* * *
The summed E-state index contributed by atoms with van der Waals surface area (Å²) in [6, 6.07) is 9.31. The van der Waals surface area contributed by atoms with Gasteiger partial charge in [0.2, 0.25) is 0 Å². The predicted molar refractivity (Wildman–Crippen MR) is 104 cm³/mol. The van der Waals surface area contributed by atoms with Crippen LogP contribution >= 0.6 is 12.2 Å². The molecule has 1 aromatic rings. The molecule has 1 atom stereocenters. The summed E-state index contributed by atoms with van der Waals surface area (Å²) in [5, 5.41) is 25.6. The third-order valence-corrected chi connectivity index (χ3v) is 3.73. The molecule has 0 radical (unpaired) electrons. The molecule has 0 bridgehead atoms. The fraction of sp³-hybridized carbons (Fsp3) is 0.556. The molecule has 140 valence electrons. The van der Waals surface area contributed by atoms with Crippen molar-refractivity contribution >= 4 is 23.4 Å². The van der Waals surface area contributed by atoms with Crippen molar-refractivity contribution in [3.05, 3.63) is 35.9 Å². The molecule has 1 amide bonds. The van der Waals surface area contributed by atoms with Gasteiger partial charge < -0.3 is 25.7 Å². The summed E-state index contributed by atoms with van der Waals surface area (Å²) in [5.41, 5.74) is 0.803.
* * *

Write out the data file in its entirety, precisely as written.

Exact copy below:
The summed E-state index contributed by atoms with van der Waals surface area (Å²) in [6, 6.07) is 9.31. The van der Waals surface area contributed by atoms with Gasteiger partial charge in [0.2, 0.25) is 0 Å². The predicted molar refractivity (Wildman–Crippen MR) is 104 cm³/mol. The van der Waals surface area contributed by atoms with Crippen LogP contribution >= 0.6 is 12.2 Å². The molecule has 1 aromatic rings. The molecule has 1 atom stereocenters. The summed E-state index contributed by atoms with van der Waals surface area (Å²) in [5, 5.41) is 25.6. The third-order valence-corrected chi connectivity index (χ3v) is 3.73. The molecule has 0 radical (unpaired) electrons. The molecule has 0 bridgehead atoms. The fraction of sp³-hybridized carbons (Fsp3) is 0.556. The molecule has 140 valence electrons. The van der Waals surface area contributed by atoms with Crippen molar-refractivity contribution >= 4 is 23.4 Å². The van der Waals surface area contributed by atoms with Crippen molar-refractivity contribution in [3.05, 3.63) is 35.9 Å². The molecule has 1 amide bonds. The van der Waals surface area contributed by atoms with Gasteiger partial charge < -0.3 is 25.7 Å². The summed E-state index contributed by atoms with van der Waals surface area (Å²) in [5.41, 5.74) is 0.803.